14. … BUT THEY WERE ALSO REAL.

Swayze, who participated in skydiving as a hobby, was told to stop for insurance purposes once production began. Producers coaxed him into the agreement with the promise of letting the star do one actual skydive onscreen. The uncut shot of Bodhi yelling “Adios amigo!” and falling from the plane features Swayze actually making a jump.

15. THE SURFING SCENES WERE REAL, BUT WEREN’T THE REAL ACTORS.

Though cast members took surfing lessons to appear in some of the less technically complex surfing shots, many of the more dangerous shots utilized pro-surfer stunt doubles. During the “50-Year Storm” scene at the end of the movie, Swayze was doubled by legendary big-wave surfer Darrick Doerner.

16. THE MOVIE INSPIRED ITS OWN STAGE SHOW.

Point Break Live! consists of actors performing the entire movie onstage, with one catch: A random audience member is chosen to play the part of Johnny Utah and, in a send-up of Reeves’ flighty performance onscreen, the person must read all his lines off of cue cards.

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Pop Chart Lab
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Comics
The Origins of 36 Marvel Characters, Illustrated
Pop Chart Lab
Pop Chart Lab

No matter what their powers, every super hero has an origin story, from Spider-Man’s radioactive bite to Iron Man’s life-threatening chest shrapnel. In their latest poster, the designers at Pop Chart Lab have taken their infographic savvy to the Marvel Universe, charting the heroic origins of 36 different Marvel characters through miniature, minimalist comics.

Without using any words, they’ve managed to illustrate Bucky Barnes's plane explosion and subsequent transformation into the Winter Soldier, Jessica Jones’s car crash, the death of the Punisher’s family, and other classic stories from the major Marvel canon while paying tribute to the comic book form.

Explore the poster below, and see a zoomable version on Pop Chart Lab’s website.

A poster featuring 36 minimalist illustrations of superhero origin stories.
Pop Chart Lab

Keep your eyes open for future Marvel-Pop Chart crossovers. The Marvel Origins: A Sequential Compendium poster is “the first release of what we hope to be a marvelous partnership,” as Pop Chart Lab’s Galvin Chow puts it. Prints are available for pre-order starting at $37 and are scheduled to start shipping on March 8.

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Disney Enterprises, Inc.
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entertainment
Your $10 Donation Can Help an Underprivileged Child See A Wrinkle in Time for Free
Disney Enterprises, Inc.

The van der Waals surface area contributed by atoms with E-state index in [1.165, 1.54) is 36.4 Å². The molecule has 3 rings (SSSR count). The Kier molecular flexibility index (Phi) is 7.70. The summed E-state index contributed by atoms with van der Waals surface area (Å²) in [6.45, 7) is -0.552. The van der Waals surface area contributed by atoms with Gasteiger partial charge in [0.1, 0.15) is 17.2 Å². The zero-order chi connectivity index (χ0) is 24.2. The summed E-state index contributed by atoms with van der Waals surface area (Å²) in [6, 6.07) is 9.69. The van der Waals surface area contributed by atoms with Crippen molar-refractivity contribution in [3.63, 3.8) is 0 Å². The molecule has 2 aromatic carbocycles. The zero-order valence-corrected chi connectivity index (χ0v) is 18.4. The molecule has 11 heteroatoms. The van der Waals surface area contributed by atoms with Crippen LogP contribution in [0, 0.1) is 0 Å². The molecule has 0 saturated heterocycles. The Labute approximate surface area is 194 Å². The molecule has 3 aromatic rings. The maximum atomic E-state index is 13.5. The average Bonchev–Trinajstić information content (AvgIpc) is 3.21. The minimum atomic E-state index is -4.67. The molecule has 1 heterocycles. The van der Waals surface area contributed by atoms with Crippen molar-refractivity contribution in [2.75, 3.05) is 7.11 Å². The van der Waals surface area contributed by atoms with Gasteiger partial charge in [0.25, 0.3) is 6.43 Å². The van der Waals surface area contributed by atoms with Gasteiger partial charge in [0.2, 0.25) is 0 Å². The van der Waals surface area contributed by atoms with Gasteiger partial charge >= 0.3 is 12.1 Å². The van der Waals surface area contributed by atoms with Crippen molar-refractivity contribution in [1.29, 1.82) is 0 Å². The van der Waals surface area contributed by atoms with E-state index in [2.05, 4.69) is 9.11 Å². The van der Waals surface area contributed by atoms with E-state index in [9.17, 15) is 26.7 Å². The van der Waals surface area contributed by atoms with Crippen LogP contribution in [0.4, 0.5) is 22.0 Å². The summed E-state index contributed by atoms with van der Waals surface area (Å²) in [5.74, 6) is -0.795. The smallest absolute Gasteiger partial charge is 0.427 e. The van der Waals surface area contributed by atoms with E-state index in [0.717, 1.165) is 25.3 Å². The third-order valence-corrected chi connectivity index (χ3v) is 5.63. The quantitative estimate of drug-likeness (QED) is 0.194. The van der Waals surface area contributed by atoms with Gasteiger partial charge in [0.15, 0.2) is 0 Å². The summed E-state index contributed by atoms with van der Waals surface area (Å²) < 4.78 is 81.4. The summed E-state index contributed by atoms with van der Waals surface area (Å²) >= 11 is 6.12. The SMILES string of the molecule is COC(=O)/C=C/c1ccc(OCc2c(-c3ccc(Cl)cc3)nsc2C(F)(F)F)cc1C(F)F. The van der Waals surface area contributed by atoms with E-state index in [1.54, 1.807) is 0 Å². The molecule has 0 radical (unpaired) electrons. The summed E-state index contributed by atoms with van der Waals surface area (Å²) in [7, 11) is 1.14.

Disney Enterprises, Inc.

Theater chain AMC is teaming with the Give a Child the Universe initiative to help underprivileged kids see A Wrinkle in Time for free through ticket donations. The initiative was started by Color of Change, a nonprofit advocacy group that designs “campaigns powerful enough to end practices that unfairly hold Black people back, and champion solutions that move us all forward.”

"Color of Change believes in the power of images and supports those working to change the rules in Hollywood so that inclusive, empathetic and human portrayals of black people and people of color are prominent on the screen,” the initiative’s executive director, Rashad Robinson, said in a statement:

Director Ava DuVernay’s A Wrinkle in Time is the perfect subject for the group because, as Robinson puts it, “By casting a black teenage actress, Storm Reid, as the heroine at the center of this story, the filmmakers and the studio send a powerful message to millions of young people who will see someone like them embracing their individuality and strength to save the world.”

The movie touts a diverse cast that includes Mindy Kaling, Oprah Winfrey, Reese Witherspoon, Zach Galifianakis, and Chris Pine. The most important member of the cast, though, is 14-year-old Storm Reid, who plays the main character Meg Murry, a young girl who tries to save her father (Pine) who is trapped in another dimension. The movie is based on the acclaimed 1962 fantasy novel by author Madeleine L'Engle.

If you’d like to donate a ticket (or more), you can just head over to the Give a Child the Universe website and pledge an amount. AMC will provide one ticket to children and teens nationwide for every $10 given to the cause.

And if you’re interested in seeing the movie yourself, A Wrinkle in Time opens on March 9, 2018.

[h/t E! Online]